Eventually, Peter was able to rent another house for his family, (and the 10 others they had been helping), but this couldn’t last.

“Eventually we had to move them on,’’ he says regretfully “I just couldn’t afford to help them anymore – we could hardly help ourselves. We continued to look after the baby until recently until were able to track down her paternal grandparents and re-home her with them. We never saw her mother again.

Peter had lost his dream home and his retirement fund. His son had become ill. He was supporting 13 people in total, whilst working a job and living in a small apartment in Cambodia. He has been looted, ransomed, and threatened with losing the land on which the remains of his dreams are scattered. Throughout all of this, Peter never received any outside assistance, until a former student from Jakarta set up a GoFundMe page. 

“This has been a life-saver, I have been humbled by the kindness of people. This has saved us.” 

But this generosity could only go so far, “People can only give so much, which I understand.” To date they have reached $17,450 – all of which has been spent. 

During this entire time, Peter has been alone in Cambodia.

Cambodian monks

“Despite the difficulties…in a way it’s been good for me. I have been able to reflect on some of the things that happened. Cambodia has this spirituality about it, and this has allowed me to come to terms with many of the things that happened, like the loss of Ben, my baby, and the sickness of my daughter. It’s given me the time to think about them.

Today I go home and just sit on my balcony in the evenings, where you can hear local monks chanting in the distance.”  

The Future 

“We need to get over this, and then slowly start saving and start rebuilding,” Peter tells me. 

“I’ll be 63 in November – I should be sipping a cocktail in a hammock in the beach by now, but at the moment, we are coping.”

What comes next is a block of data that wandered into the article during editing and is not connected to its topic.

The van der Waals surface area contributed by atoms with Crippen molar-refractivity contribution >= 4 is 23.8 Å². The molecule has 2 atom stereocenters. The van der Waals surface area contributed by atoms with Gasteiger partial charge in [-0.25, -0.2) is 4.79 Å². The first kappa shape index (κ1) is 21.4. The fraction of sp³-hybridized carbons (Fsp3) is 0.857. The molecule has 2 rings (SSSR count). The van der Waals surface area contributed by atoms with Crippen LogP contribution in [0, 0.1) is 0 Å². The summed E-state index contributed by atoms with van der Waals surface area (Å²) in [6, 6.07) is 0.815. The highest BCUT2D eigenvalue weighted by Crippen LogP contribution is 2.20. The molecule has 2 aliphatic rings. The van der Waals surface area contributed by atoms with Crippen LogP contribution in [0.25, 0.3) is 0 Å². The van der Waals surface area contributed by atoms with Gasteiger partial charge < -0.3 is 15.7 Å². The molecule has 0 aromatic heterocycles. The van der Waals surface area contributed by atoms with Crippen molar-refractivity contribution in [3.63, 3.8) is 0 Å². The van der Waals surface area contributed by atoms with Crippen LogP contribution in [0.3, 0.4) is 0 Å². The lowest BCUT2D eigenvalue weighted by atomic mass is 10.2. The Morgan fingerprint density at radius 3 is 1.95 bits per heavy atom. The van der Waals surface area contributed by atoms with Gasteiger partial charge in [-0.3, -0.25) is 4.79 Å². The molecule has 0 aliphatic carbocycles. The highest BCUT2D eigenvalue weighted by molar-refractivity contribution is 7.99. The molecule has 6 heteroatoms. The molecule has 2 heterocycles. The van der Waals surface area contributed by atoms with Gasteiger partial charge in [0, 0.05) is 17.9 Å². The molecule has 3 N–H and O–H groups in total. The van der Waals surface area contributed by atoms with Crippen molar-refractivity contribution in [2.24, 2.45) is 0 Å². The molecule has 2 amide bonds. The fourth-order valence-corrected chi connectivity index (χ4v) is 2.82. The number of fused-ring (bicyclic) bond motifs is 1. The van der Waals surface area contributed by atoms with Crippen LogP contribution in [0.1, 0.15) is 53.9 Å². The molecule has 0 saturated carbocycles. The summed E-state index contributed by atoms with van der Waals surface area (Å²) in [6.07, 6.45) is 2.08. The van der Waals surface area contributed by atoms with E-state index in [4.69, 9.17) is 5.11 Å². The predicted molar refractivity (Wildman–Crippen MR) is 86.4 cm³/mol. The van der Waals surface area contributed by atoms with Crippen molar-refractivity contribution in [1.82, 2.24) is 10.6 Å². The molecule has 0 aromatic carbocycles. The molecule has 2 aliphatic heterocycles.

Peter remains philosophical, “In life bad things happen from time to time. But life goes on and you’ve got to get used to the new life and live it the best you can. It sounds cliche – but never give up on your dreams.”

Remarkably, Peter believes, “It has been very good for me to lose everything I own, to live a spartan life. I just didn’t want that for my 8 year old. I worry he would think I didn’t support him.”

To the contrary, I say, I think that history will show what Peter achieved against all the odds was admirable – and I believe Max will understand – and be proud of him.

“I’m thrilled to have spoken to you – I really haven’t sat down and spoken to anyone about it to be honest, you’ve really helped me.”

And despite all that I’ve heard in our long call,

Peter tells me “I’ve had a lucky life.”

A week later

There was something poetic about speaking to “Mr Greener” as an adult. Once he was my teacher, and back then he was but a few years older that what I am now. Now, we speak as adults, about life in all its ups and downs.  

There are many things that contribute to one’s resilience – including – for better or for worse our experiences. Human resilience is not only intrinsic, but is also derived from social support,  from connection. It is so important to talk about our struggles, for to share in our pain is part of what it means to be human, and is essential to aid healing. Peter remains in Cambodia, and his real struggle continues. In sharing his story, I hope that his courage and kindness serves as an inspiration for others. He is humble to fault, and grateful in spite of everything. His efforts remind me of a quote from a poem Ralph Waldo Emerson;

“To know even one life has breathed easier because you have lived. This is to have succeeded.”